At the conclusion of the initial pilot, BRAC’s Research and Evaluation Division conducted an independent review of the program to ensure its effective scale-up. The review revealed that the program provided sustained and increased productivity and earning power to the users of reading glasses. But the research team also identified many of the obstacles noted above: specifically that alongside access to eyeglasses, people with vision problems also need support from health workers and their community.
It was determined that to effectively scale up the initiative, the education campaigns would need to be strengthened to provide in-depth knowledge on vision loss and its treatments. Past clients would be used as role models within campaigns to provide insights into their personal experiences, the worth of eyeglasses and normalize eyeglass wearing. The program would also take gender biases into consideration and would aim to provide an equitable expansion of the program. The skills of the community health workers would also be improved through hands-on intensive training with frequent refreshers and close supervision.
BRAC’s health workers are at the center of not just creating access to affordable eyeglasses across Bangladesh, but to generating demand. They have helped their communities to understand vision loss, the benefits of eyeglasses and how income can increase with improved vision; and also confront residual social stigma associated with wearing glasses. Over the course of ten years, BRAC and VisionSpring have iterated the program design, adjusting to take into consideration social and economic constraints that inhibit the uptake of eyeglasses. Health workers are valued, respected and trusted members of their communities. They have a deep understanding of the contexts and constraints, permitting them to respectfully address and mitigate concerns. The program continues to expand its reach because of the dedication and effectiveness of the health workers. As a result, community health workers now screen more than 1.2 million people annually, with women making up 63% of the client base.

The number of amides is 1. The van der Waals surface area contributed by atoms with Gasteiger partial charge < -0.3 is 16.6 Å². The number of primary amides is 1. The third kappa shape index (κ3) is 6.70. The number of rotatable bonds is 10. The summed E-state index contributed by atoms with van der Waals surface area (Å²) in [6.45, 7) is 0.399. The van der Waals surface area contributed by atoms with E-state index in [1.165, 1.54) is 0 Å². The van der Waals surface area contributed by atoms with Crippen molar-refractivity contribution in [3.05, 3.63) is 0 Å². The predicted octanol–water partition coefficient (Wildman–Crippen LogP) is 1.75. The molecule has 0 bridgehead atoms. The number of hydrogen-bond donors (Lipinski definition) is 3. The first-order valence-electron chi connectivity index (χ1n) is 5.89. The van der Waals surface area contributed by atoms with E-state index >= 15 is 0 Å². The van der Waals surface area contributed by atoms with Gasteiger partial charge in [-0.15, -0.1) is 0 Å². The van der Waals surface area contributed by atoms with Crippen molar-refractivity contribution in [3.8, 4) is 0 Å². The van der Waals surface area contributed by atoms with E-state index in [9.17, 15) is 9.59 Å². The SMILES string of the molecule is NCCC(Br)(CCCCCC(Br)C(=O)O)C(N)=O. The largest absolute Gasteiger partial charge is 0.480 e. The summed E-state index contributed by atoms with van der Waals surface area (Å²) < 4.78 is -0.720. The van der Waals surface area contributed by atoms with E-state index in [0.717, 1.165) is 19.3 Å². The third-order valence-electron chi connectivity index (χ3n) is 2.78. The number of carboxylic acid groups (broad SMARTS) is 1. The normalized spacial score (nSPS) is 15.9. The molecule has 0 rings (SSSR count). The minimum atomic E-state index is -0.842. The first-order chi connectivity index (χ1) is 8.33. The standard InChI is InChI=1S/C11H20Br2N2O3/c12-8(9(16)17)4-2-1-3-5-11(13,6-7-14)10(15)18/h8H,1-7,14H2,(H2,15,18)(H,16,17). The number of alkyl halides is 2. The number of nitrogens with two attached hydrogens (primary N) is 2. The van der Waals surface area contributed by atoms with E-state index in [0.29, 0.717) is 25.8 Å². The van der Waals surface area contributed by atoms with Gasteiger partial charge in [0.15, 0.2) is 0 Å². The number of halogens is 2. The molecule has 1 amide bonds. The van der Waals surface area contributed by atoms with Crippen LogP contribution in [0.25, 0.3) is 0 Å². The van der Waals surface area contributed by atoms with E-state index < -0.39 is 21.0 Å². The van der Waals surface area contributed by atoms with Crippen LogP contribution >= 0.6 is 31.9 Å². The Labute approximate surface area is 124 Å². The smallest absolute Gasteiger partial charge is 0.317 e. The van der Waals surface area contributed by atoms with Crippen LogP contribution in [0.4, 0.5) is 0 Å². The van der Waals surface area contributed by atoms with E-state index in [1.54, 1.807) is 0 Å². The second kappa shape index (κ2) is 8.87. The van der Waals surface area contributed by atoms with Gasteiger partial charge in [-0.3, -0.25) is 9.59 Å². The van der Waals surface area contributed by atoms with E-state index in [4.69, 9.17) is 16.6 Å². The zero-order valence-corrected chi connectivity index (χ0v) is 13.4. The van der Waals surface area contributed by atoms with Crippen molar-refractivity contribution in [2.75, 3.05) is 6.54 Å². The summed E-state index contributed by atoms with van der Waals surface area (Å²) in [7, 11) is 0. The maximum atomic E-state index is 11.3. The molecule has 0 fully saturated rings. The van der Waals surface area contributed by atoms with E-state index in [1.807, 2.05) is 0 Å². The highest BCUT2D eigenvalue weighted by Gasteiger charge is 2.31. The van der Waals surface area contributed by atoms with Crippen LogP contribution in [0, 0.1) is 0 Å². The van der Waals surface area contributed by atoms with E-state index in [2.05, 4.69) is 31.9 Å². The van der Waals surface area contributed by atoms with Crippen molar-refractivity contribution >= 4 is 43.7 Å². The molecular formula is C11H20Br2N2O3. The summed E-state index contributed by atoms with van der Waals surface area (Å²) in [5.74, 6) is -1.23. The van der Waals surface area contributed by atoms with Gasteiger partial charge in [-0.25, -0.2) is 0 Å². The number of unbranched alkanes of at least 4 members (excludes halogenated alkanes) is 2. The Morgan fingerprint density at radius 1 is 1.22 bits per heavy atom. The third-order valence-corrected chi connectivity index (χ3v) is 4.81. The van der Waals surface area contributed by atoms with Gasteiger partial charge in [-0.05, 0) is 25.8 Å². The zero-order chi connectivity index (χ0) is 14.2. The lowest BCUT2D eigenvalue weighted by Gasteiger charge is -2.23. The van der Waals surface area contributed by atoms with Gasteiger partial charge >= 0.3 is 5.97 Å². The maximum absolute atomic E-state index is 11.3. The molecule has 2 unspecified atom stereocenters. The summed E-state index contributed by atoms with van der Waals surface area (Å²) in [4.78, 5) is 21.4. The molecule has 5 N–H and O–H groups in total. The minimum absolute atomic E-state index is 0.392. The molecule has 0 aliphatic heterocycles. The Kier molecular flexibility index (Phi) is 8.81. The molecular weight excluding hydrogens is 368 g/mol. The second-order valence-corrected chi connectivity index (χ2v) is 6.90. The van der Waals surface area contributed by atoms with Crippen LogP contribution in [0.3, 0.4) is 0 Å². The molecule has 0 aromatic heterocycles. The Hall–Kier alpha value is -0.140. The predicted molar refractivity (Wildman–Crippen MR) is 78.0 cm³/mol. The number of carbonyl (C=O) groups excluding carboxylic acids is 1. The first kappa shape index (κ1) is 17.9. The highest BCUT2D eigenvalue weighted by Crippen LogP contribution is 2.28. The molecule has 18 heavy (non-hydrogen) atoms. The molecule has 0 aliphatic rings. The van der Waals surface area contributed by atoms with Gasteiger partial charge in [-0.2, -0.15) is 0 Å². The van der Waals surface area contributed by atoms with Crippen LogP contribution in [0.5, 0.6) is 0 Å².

Helena Begum is one of them. Her new eyeglasses are allowing her to increase both her income and her confidence. “With these glasses,” she says, “I can see clearly once again and I will soon be returning to the garment factory.”
For World Health Workers Week, it’s important to acknowledge the integral role community health workers play not only in delivering basic services, but also the extraordinary impact they have as leaders and validators in their communities.
Please help us continue this conversation in the forum:
1. how might this program have benefited from giving community health workers a greater role in design at the beginning?
2. What other community leaders (schoolteachers? Civil society leaders?) could have served as role models to encourage wider adoption of eyeglasses by community members?